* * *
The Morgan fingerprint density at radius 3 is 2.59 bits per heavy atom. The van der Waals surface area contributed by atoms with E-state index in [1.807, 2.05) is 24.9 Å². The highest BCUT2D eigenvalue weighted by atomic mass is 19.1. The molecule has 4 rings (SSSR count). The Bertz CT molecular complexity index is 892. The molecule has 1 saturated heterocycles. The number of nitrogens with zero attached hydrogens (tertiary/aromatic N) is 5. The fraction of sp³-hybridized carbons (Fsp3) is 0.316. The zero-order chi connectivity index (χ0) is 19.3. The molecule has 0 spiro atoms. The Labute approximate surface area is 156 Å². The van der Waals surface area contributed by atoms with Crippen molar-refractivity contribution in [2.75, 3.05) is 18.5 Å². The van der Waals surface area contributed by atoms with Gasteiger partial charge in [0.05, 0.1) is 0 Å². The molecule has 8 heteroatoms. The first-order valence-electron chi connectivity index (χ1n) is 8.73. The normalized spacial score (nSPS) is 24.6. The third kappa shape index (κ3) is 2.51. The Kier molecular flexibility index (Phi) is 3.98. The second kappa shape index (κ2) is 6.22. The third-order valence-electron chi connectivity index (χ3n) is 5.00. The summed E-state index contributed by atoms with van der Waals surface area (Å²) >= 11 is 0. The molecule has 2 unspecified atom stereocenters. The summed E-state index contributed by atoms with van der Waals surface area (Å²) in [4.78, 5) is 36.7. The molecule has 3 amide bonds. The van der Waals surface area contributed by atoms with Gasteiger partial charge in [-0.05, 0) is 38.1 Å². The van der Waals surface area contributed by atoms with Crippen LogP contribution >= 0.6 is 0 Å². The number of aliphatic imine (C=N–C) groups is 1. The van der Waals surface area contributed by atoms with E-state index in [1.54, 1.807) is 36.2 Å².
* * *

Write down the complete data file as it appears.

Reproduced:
The Morgan fingerprint density at radius 3 is 2.59 bits per heavy atom. The van der Waals surface area contributed by atoms with E-state index in [1.807, 2.05) is 24.9 Å². The highest BCUT2D eigenvalue weighted by atomic mass is 19.1. The molecule has 4 rings (SSSR count). The Bertz CT molecular complexity index is 892. The molecule has 1 saturated heterocycles. The number of nitrogens with zero attached hydrogens (tertiary/aromatic N) is 5. The fraction of sp³-hybridized carbons (Fsp3) is 0.316. The zero-order chi connectivity index (χ0) is 19.3. The molecule has 0 spiro atoms. The Labute approximate surface area is 156 Å². The van der Waals surface area contributed by atoms with Crippen molar-refractivity contribution in [2.75, 3.05) is 18.5 Å². The van der Waals surface area contributed by atoms with Gasteiger partial charge in [0.05, 0.1) is 0 Å². The molecule has 8 heteroatoms. The first-order valence-electron chi connectivity index (χ1n) is 8.73. The normalized spacial score (nSPS) is 24.6. The third kappa shape index (κ3) is 2.51. The Kier molecular flexibility index (Phi) is 3.98. The second kappa shape index (κ2) is 6.22. The third-order valence-electron chi connectivity index (χ3n) is 5.00. The summed E-state index contributed by atoms with van der Waals surface area (Å²) >= 11 is 0. The molecule has 2 unspecified atom stereocenters. The summed E-state index contributed by atoms with van der Waals surface area (Å²) in [4.78, 5) is 36.7. The molecule has 3 amide bonds. The van der Waals surface area contributed by atoms with Gasteiger partial charge in [-0.05, 0) is 38.1 Å². The van der Waals surface area contributed by atoms with Crippen LogP contribution >= 0.6 is 0 Å². The number of aliphatic imine (C=N–C) groups is 1. The van der Waals surface area contributed by atoms with E-state index in [1.54, 1.807) is 36.2 Å².